Tuesday, April 8, 2014

In the last century, the music critic and journalistas could be counted on as arbiters of taste, as star makers, as people counted on the serve as snarky intermediaries, but things have changed. In the now, the critic is still around, sure, but new acts hardly need them if they can get their zombie technology together.

Such must be the case for Micky & the Motorcars, which has more online information, videos and links snowballing that an old ink-on-paper dinosaur seeking an interview can only shake his head, dumbfounded at how the sought-out star hardly needs the free publicity, due to this new world order

Micky & the Motorcars is something of a self-organizing miracle, an experienced, business-savvy country rock band that doesn't take today's no-money blues for an answer. Americana to the core, they have a Kickstarter.com video that plays up to the recession era artist theme, with two of the brothers from a long line of musical Brauns, Micky and Gary, splitting up on the streets of Austin to try to raise money for the new album. If they split up, they say in the video, they might increase the earnings. So one brother takes a cardboard sign saying they are raising money for beer, and the other brother holds a sign stating (he) is playing to raise more money.

But don't be fooled by the poor street busker appeal of this clear channel approach to marketing and music. Micky & the Motorcars has the Kickstarter.com thing down pat. As of this writing, the third-party tool for independent artists seeking to raise money for all kinds of projects had already surpassed its goal of raising $35,000 for a new album slated to come out this summer. The goal for the new album has been reached, notes Kickstarter, four days before the tour has even begun. In fact, they are nearly $11,000 over that goal, and who knows how much money the fundraising web site will score for them as the tour progresses.

"We are looking to raise $35,000," the Kickstarter page for the Motorcars states. "This will allow us to record the album and get it packaged. We are hoping to raise more money so that we can put the right team behind the album to push it out to the masses. Our stretch goal is $70,000 and this would be going to radio, publicity, and maybe even a music video."

There is no record company involvement for this album. At least not so far. The band has already been "roadtesting" the new songs and, after touring extensively ever westward from Austin, across the southwest, will likely be featuring those songs when they play April 7 at The Museum Club in Flagstaff. The tour began March 28 is Lewisville, Texas, moving on to Yoakum, Midland, Priddy and Lubbock, then crossing the "land of enchantment," New Mexico, without a stop or a gig, finally landing at Flagstaff, then on to Bakersfield, Calif., over a four day stretch. After that, the band turns up north

The alternative country band, originally from Idaho but now based in Austin, has five albums out and consists of Micky Braun (acoustic guitar, lead vocals), Gary Braun (lead and harmony vocals, guitars, mandolin, harmonica), Dustin Schaefer (lead guitar), Joe Fladger (bass), and Bobby Paugh (drums & percussion). Micky & the Motorcars is actually just one wing of Austin-based troubadors; Micky and Gary are the younger brothers of Willy and Cody Braun, members of the Austin band Reckless Kelly.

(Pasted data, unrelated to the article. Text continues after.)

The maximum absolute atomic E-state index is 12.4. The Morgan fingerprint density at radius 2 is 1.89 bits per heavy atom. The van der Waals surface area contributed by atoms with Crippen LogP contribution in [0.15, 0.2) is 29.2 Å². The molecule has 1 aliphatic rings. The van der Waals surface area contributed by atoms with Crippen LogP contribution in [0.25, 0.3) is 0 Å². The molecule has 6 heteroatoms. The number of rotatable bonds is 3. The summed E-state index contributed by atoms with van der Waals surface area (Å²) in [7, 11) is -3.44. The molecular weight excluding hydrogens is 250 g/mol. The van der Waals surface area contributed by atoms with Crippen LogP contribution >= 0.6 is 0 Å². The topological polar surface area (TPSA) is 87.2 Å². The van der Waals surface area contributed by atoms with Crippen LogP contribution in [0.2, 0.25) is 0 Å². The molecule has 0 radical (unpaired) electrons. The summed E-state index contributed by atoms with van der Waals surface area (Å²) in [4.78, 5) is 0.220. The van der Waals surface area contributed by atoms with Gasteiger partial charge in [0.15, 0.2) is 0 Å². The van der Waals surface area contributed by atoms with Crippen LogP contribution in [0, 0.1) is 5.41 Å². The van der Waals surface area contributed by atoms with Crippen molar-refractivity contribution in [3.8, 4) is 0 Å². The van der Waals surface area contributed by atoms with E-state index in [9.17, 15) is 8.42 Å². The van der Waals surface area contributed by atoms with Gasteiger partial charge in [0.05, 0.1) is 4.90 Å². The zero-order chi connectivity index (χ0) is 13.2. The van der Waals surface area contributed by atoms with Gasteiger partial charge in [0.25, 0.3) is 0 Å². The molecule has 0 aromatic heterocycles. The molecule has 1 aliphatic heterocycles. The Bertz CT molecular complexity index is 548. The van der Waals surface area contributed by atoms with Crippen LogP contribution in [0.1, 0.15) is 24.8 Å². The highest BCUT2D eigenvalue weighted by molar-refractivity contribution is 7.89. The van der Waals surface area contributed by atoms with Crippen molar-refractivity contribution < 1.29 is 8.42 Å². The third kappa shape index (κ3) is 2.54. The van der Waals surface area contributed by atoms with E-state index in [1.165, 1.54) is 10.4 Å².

As musical families go, the Braun blood line runs deep. Imagine travelling down a country dirt road until you hit a cabin, where there are Brauns holding instruments all over the place. All of the brothers toured during the late 20th century with a country swing band founded by their father, Muzzie Braun & the Boys. Each year, the Braun clan performs at a family reunion in Challis, Idaho, and the tour itinerary for Micky & the Motorcars also includes a May 11 date for a "Reckless Kelly Softball Jam" in Round Rock, Texas. Brother Willy has also been named as the producer for the upcoming album for the Motorcars.

Between the two bands, Reckless Kelly, named after an 1870s to 1880s Australian Robin Hood type, rocks harder. But Micky & the Motorcars is more measured, radio-ready country, with Micky Braun's voice working in a drawl reminiscent of a Steve Earle. They are more ancestors of bands like Asleep at the Wheel, and vocally, the Everly Brothers.

"Two brothers who can really sing well together," Micky Braun says of the Everly Brothers connection, and how he harmonizes with brother Gary. "There is such a close similarity with siblings."

So in meatspace, the likes of Micky Braun can hole out without interruption in an off-the-grid cabin in Idaho, as the music journalist can only imagine a knd of Bear Country Jamboree, avoiding what Don McClean, of "American Pie" fame, once regarded as a telephone toting writer seeking to "suck out the psychic energy" over the line. With well-linked Web sites, Youtube.com videos and the likes of Kickstarter.com raising funds on automatic pilot, the game has changed so much that a little band from Texas barely needs new press.

After all, when was the last time you looked for the new musical flavor of the month by picking up a glossy for-print copy of Rolling Stone?

For more arts and culture coverage by Douglas McDaniel, go to ... Radio Free Arizona

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